It's kind of amazing in an ironic way that this therapy actually uses a modified version of the HIV virus. A deadly plague could actually be turned into something useful.PHILIPSBURG, Pa. — Emma Whitehead has been bounding around the house lately, practicing somersaults and rugby-style tumbles that make her parents wince.
It is hard to believe, but last spring Emma, then 6, was near death from leukemia. She had relapsed twice after chemotherapy, and doctors had run out of options.
Desperate to save her, her parents sought an experimental treatment at the Children’s Hospital of Philadelphia, one that had never before been tried in a child, or in anyone with the type of leukemia Emma had. The experiment, in April, used a disabled form of the AIDS virus to reprogram Emma’s immune system genetically to kill cancer cells.
The treatment very nearly killed her. But she emerged from it cancer-free, and seven months later is still in complete remission. She is the first child and one of the first humans ever in whom new techniques have achieved a long-sought goal — giving a patient’s own immune system the lasting ability to fight cancer.
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She is among just a dozen patients with advanced leukemia to have received the experimental treatment, which was developed at the University of Pennsylvania. Similar approaches are also being tried at other centers, including the National Cancer Institute and Memorial Sloan-Kettering Cancer Center in New York.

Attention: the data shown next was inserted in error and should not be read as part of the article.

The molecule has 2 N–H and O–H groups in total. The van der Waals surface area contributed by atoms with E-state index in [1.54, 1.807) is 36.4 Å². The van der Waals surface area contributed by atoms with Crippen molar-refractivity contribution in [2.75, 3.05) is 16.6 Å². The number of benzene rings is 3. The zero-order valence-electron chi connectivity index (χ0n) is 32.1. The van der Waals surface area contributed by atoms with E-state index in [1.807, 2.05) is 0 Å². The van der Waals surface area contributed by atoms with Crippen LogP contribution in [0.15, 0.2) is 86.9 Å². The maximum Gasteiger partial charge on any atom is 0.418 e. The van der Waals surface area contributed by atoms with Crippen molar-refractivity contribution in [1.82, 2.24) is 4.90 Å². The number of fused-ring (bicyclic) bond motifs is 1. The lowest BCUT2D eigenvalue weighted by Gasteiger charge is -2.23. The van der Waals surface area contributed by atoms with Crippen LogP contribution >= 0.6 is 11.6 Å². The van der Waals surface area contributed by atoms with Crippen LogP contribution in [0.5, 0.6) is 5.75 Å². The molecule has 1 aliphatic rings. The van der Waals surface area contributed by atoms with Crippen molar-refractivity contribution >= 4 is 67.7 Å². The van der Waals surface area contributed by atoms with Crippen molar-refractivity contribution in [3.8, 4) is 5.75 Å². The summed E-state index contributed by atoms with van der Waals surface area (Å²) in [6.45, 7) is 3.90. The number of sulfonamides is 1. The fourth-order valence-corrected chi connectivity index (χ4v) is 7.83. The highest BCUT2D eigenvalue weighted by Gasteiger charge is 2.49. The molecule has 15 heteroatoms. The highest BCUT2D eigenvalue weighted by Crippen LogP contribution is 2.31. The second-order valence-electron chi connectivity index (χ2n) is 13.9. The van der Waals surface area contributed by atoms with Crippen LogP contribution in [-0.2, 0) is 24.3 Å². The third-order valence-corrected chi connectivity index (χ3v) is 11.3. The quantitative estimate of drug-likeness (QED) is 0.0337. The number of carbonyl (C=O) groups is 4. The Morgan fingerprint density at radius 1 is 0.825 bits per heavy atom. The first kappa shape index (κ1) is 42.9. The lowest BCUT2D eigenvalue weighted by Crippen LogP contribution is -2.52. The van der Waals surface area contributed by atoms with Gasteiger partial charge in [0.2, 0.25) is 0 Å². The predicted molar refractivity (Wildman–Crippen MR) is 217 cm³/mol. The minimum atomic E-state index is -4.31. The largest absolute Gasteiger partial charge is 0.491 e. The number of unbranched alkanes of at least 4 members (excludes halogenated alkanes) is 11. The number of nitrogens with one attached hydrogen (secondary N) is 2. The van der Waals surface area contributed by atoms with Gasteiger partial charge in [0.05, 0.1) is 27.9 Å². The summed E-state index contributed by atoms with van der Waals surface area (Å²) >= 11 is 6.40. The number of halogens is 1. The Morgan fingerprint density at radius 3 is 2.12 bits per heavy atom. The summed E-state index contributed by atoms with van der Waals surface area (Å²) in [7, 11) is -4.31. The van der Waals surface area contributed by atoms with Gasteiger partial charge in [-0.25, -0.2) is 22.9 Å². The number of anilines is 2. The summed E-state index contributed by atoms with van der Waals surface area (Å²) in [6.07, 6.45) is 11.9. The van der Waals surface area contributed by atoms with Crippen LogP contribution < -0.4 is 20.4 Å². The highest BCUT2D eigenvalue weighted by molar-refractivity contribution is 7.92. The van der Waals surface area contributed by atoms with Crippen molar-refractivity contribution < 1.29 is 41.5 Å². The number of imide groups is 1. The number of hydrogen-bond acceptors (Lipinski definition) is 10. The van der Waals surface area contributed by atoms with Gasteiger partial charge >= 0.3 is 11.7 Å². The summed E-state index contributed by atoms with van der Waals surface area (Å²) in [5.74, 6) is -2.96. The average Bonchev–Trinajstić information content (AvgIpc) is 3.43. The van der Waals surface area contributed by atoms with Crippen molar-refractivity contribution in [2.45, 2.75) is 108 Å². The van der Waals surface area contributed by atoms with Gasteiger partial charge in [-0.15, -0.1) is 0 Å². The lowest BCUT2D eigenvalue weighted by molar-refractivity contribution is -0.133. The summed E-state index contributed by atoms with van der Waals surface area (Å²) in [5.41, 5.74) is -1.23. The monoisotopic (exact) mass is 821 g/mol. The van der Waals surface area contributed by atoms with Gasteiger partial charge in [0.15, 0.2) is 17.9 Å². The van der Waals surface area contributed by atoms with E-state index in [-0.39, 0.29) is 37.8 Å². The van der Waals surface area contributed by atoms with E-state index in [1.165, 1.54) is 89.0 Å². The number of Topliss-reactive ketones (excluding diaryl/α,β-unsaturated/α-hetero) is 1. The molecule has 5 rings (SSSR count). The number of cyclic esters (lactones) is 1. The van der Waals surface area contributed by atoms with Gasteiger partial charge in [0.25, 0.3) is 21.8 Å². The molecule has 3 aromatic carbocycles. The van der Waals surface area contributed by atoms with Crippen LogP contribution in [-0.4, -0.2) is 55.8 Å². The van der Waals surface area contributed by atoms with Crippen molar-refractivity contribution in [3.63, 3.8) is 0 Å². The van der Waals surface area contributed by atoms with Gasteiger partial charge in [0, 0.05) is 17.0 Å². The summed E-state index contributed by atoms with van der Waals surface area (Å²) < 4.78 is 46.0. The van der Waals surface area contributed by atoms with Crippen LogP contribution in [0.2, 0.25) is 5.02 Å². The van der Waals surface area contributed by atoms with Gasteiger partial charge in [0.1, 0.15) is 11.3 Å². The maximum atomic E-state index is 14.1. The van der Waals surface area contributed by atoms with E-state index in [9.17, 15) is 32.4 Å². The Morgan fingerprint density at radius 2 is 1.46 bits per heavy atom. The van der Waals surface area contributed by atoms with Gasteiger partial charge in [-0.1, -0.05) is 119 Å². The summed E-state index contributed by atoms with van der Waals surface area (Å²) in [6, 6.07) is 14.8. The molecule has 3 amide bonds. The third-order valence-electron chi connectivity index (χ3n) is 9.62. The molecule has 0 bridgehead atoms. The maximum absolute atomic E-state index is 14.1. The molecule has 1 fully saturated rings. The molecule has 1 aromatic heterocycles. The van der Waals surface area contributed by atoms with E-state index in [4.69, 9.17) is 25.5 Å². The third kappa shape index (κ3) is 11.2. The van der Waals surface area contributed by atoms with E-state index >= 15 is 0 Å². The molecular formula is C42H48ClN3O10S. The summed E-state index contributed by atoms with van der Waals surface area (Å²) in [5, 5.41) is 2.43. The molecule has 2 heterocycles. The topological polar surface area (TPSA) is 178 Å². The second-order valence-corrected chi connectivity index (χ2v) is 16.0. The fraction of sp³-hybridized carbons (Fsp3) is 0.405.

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Three adults with chronic leukemia treated at the University of Pennsylvania have also had complete remissions, with no signs of disease; two of them have been well for more than two years, said Dr. David Porter. Four adults improved but did not have full remissions, and one was treated too recently to evaluate. A child improved and then relapsed. In two adults, the treatment did not work at all. The Pennsylvania researchers are presenting their results on Sunday and Monday in Atlanta at a meeting of the American Society of Hematology.
Despite the mixed results, cancer experts not involved with the research say it has tremendous promise, because even in this early phase of testing it has worked in seemingly hopeless cases.
Yay for Science!
There are some downsides to the treatment though:
A sign that the treatment is working is that the patient becomes terribly ill, with raging fevers and chills — a reaction that oncologists call “shake and bake,” Dr. June said. Its medical name is cytokine-release syndrome, or cytokine storm, referring to the natural chemicals that pour out of cells in the immune system as they are being activated, causing fevers and other symptoms. The storm can also flood the lungs and cause perilous drops in blood pressure — effects that nearly killed Emma.
Steroids sometimes ease the reaction, but did not help Emma. Her temperature hit 105. She wound up on a ventilator, unconscious and swollen almost beyond recognition, surrounded by friends and family who had come to say goodbye.
But at the eleventh hour, a battery of blood tests gave the researchers a clue as to what might help save Emma: Her level of one of the cytokines, interleukin-6 or IL-6, had shot up a thousandfold. Doctors had never seen such a spike before and thought it might be what was making her so sick. Dr. June knew that a drug could lower IL-6 — his daughter takes it, for rheumatoid arthritis. It had never been used for a crisis like Emma’s, but there was little to lose. Her oncologist, Dr. Stephan A. Grupp, ordered the drug. The response, he said, was “amazing.”
Within hours, Emma began to stabilize. She woke up a week later, on May 2, the day she turned 7; the intensive-care staff sang “Happy Birthday.”
Since then, the research team has used the same drug, tocilizumab, in several other patients.